Model UN Security Council

At the core of SUNIA is our Model Security Council. Throughout the week, counsellors help you prepare to represent the foreign policy of a United Nations member state serving on the Security Council, with a focus on a specific topic. You'll get the chance to engage directly with the topic and your country's role and in doing so, will gain a deeper understanding of international affairs. The issue that we'll debate out at SUNIA this year will be chosen based on what the real UN Security Council is discussing at that time.  For some insight as to what we've discussed in other years, scroll down this page and scope out our list of past topics! 


...for more than forty years students from throughout Western Canada have come to the Seminar to learn about the key problems facing the international community and the world Organisation’s endeavours to resolve them. This is an especially welcome tradition in view of Canada’s long-standing and active commitment to the United Nations, a commitment which initiatives such as the Goldeye Seminars help to sustain...
— Javier Perez de Cuellar, former U.N. Secretary General

SUNIA's Model UN Security Council


The Security Council, one of the six major organs of the United Nations system, is a coalition of nations committed to international peace and security. Consisting of five permanent member states, as the founders of the United Nations, being China, Russia, France, the United Kingdom and the United States as well as ten non-permanent members, the council is highly diverse. Diverse in geography, ideology, size, foreign stances, and ally ships. However, more important than what differentiates these member states is what they have in common, being the collective pursuit of a more peaceful future.

At SUNIA, you will have the opportunity to represent one of these fifteen nations in a debate about a real world issue. You will assume the role of a diplomat, taking it upon yourself to faithfully represent your national government, and collaborate on peaceful solutions. Peace and security, perhaps the greatest international collaborative goals, is your sole mandate in this endeavour.

The experience not only teaches you about a critical world issue, about the functions of global politics at its highest levels, or about national foreign policies, but it also teaches deeper lessons. Lessons about influence, and compromise. Lessons about priorities, and collaboration on those of others. Lessons about power dynamics and allies. Lessons about group collaboration and problem solving. And perhaps most importantly of all, learning about yourself and discovering your potential in a safe environment.

We understand this may sound intimidating, but we guarantee with all our hearts, after a full week of SUNIA, you will be absolutely ready to participate in such a simulation. We spend time on everything from policy to procedure out at SUNIA, meaning no homework for you! Even if you’ve never heard of the Security Council prior to reading this right now, we are confident SUNIA will provide you with all the skills you need to be effective at public speaking, diplomacy, and seeking compromise in the Council.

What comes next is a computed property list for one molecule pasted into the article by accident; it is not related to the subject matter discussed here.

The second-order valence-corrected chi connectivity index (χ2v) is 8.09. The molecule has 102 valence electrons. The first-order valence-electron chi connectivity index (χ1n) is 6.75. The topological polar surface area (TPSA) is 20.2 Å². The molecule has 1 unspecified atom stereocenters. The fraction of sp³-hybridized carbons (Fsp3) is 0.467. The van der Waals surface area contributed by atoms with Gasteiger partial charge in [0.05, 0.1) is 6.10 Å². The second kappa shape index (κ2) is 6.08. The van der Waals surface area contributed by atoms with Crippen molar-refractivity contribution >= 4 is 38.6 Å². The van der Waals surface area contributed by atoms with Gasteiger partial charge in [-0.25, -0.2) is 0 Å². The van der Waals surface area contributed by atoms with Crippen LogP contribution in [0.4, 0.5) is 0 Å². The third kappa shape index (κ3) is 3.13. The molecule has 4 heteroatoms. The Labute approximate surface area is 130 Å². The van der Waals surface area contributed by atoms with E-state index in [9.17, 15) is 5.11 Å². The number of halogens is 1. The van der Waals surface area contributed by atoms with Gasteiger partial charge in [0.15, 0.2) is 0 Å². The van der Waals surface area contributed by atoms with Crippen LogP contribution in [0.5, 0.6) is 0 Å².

Not only is it a valuable academic piece of the program, but it’s also lots of fun. Imagine it as group problem solving mixed with live action improv theatre, full of people ready to have a great time. Security Council is a time to learn about international affairs, realize and practice your diplomacy skills, and to have a great time doing it. It’s a key piece of SUNIA’s program, and for 66 years, it’s been amongst our most successful elements.


SUNIA Model UN Topic History


  • 2014 – The Situation in Mali
  • 2013 – The Situation in Syria
  • 2012 – The Situation in the Western Sahara
  • 2011 – The Situation in the Middle East
  • 2010 – The Situation in Somalia


  • 2004 - The Conflict in the Western Sahara
  • 2003 - Rebuilding Iraq
  • 2002 - The Situation in the Middle East Including the Question of Palestine
  • 2001 - The Situation in Iraq
  • 2000 - The Conflict in the Democratic Republic of the Congo
  • 2009 – The Situation in Afghanistan
  • 2008 – The Situation in Iraq
  • 2007 - The Situation Concerning Ethiopia and Eritrea
  • 2006 - The Situation Concerning Lebanon and the Middle East
  • 2005 - The Situation Concerning the Sudan-Darfur


  • 1994 - The Situation in North Korea
  • 1993 - The Cambodian Conflict
  • 1991 - The Situation in the Middle East (Gulf War)
  • 1999 - The Situation in Kosovo
  • 1998 - The India-Pakistan Issue
  • 1997 - The Situation in the Great Lakes Region of Central Africa
  • 1996 - The Civil War in Liberia
  • 1995 - The Conflict in the Former Yugoslavia



  • 1983 - The Question of Palestine
  • 1982 - The Situation in Nambia
  • 1981 - The Situation in Lebanon
  • 1980 - The Situation in Nambia
  • 1979 - The situation in Egypt
  • 1978 - The situation in Lebanon
  • 1977 - The situation in Rhodesia
  • 1976 - The Question of Palestine
  • 1975 - The situation in South Africa
  • 1974 - The Question of Palestine